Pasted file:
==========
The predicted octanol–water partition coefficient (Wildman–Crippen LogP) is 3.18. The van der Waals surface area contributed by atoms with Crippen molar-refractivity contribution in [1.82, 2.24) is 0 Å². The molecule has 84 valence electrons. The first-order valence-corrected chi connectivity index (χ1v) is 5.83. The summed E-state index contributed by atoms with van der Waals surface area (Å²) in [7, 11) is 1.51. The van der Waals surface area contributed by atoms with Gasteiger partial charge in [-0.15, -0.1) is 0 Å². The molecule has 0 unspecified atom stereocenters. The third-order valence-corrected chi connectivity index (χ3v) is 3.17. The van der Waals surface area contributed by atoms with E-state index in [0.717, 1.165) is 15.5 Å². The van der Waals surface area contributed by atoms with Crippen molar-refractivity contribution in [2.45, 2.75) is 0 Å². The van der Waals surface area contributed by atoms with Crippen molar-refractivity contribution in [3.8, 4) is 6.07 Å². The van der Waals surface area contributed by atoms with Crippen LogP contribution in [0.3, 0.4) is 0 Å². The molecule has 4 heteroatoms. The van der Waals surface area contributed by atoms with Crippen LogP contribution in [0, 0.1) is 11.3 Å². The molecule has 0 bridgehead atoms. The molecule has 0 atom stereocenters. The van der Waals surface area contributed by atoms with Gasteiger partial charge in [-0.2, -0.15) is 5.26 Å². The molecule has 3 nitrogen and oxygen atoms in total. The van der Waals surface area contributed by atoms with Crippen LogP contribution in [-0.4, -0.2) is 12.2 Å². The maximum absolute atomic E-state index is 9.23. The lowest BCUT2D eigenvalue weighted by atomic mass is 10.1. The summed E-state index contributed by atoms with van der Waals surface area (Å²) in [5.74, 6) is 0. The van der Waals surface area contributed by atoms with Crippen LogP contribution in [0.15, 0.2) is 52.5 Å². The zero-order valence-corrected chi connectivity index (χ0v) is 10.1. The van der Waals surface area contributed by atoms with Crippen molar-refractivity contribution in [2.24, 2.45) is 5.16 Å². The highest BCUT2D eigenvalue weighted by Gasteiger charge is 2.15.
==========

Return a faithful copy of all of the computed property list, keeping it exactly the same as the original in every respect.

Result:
The predicted octanol–water partition coefficient (Wildman–Crippen LogP) is 3.18. The van der Waals surface area contributed by atoms with Crippen molar-refractivity contribution in [1.82, 2.24) is 0 Å². The molecule has 84 valence electrons. The first-order valence-corrected chi connectivity index (χ1v) is 5.83. The summed E-state index contributed by atoms with van der Waals surface area (Å²) in [7, 11) is 1.51. The van der Waals surface area contributed by atoms with Gasteiger partial charge in [-0.15, -0.1) is 0 Å². The molecule has 0 unspecified atom stereocenters. The third-order valence-corrected chi connectivity index (χ3v) is 3.17. The van der Waals surface area contributed by atoms with E-state index in [0.717, 1.165) is 15.5 Å². The van der Waals surface area contributed by atoms with Crippen molar-refractivity contribution in [2.45, 2.75) is 0 Å². The van der Waals surface area contributed by atoms with Crippen molar-refractivity contribution in [3.8, 4) is 6.07 Å². The van der Waals surface area contributed by atoms with Crippen LogP contribution in [0.3, 0.4) is 0 Å². The molecule has 4 heteroatoms. The van der Waals surface area contributed by atoms with Crippen LogP contribution in [0, 0.1) is 11.3 Å². The molecule has 0 bridgehead atoms. The molecule has 0 atom stereocenters. The van der Waals surface area contributed by atoms with Gasteiger partial charge in [-0.2, -0.15) is 5.26 Å². The molecule has 3 nitrogen and oxygen atoms in total. The van der Waals surface area contributed by atoms with Crippen LogP contribution in [-0.4, -0.2) is 12.2 Å². The maximum absolute atomic E-state index is 9.23. The lowest BCUT2D eigenvalue weighted by atomic mass is 10.1. The summed E-state index contributed by atoms with van der Waals surface area (Å²) in [5.74, 6) is 0. The van der Waals surface area contributed by atoms with Crippen LogP contribution in [0.15, 0.2) is 52.5 Å². The zero-order valence-corrected chi connectivity index (χ0v) is 10.1. The van der Waals surface area contributed by atoms with Crippen molar-refractivity contribution in [2.24, 2.45) is 5.16 Å². The highest BCUT2D eigenvalue weighted by Gasteiger charge is 2.15.